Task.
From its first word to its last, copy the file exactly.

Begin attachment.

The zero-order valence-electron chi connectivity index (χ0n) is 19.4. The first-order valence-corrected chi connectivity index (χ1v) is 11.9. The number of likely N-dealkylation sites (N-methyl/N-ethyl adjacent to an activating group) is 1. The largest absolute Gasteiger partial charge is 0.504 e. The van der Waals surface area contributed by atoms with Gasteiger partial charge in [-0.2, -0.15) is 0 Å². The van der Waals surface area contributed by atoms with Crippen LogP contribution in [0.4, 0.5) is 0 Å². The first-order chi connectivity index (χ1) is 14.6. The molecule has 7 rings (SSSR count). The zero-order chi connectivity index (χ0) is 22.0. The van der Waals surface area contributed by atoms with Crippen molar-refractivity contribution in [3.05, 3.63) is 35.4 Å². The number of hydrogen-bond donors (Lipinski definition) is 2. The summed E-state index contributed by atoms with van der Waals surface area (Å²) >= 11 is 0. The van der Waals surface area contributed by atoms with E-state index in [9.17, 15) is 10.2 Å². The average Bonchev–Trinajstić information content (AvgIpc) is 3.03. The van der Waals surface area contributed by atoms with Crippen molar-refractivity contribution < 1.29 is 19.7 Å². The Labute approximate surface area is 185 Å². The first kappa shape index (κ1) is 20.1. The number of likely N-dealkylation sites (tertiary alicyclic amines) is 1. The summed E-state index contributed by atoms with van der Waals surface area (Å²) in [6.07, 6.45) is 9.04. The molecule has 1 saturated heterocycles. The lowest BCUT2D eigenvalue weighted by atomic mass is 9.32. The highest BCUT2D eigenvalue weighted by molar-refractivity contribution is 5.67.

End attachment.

The zero-order valence-electron chi connectivity index (χ0n) is 19.4. The first-order valence-corrected chi connectivity index (χ1v) is 11.9. The number of likely N-dealkylation sites (N-methyl/N-ethyl adjacent to an activating group) is 1. The largest absolute Gasteiger partial charge is 0.504 e. The van der Waals surface area contributed by atoms with Gasteiger partial charge in [-0.2, -0.15) is 0 Å². The van der Waals surface area contributed by atoms with Crippen LogP contribution in [0.4, 0.5) is 0 Å². The first-order chi connectivity index (χ1) is 14.6. The molecule has 7 rings (SSSR count). The zero-order chi connectivity index (χ0) is 22.0. The van der Waals surface area contributed by atoms with Crippen molar-refractivity contribution in [3.05, 3.63) is 35.4 Å². The number of hydrogen-bond donors (Lipinski definition) is 2. The summed E-state index contributed by atoms with van der Waals surface area (Å²) >= 11 is 0. The van der Waals surface area contributed by atoms with E-state index in [9.17, 15) is 10.2 Å². The average Bonchev–Trinajstić information content (AvgIpc) is 3.03. The van der Waals surface area contributed by atoms with Crippen molar-refractivity contribution < 1.29 is 19.7 Å². The Labute approximate surface area is 185 Å². The first kappa shape index (κ1) is 20.1. The number of likely N-dealkylation sites (tertiary alicyclic amines) is 1. The summed E-state index contributed by atoms with van der Waals surface area (Å²) in [6.07, 6.45) is 9.04. The molecule has 1 saturated heterocycles. The lowest BCUT2D eigenvalue weighted by atomic mass is 9.32. The highest BCUT2D eigenvalue weighted by molar-refractivity contribution is 5.67.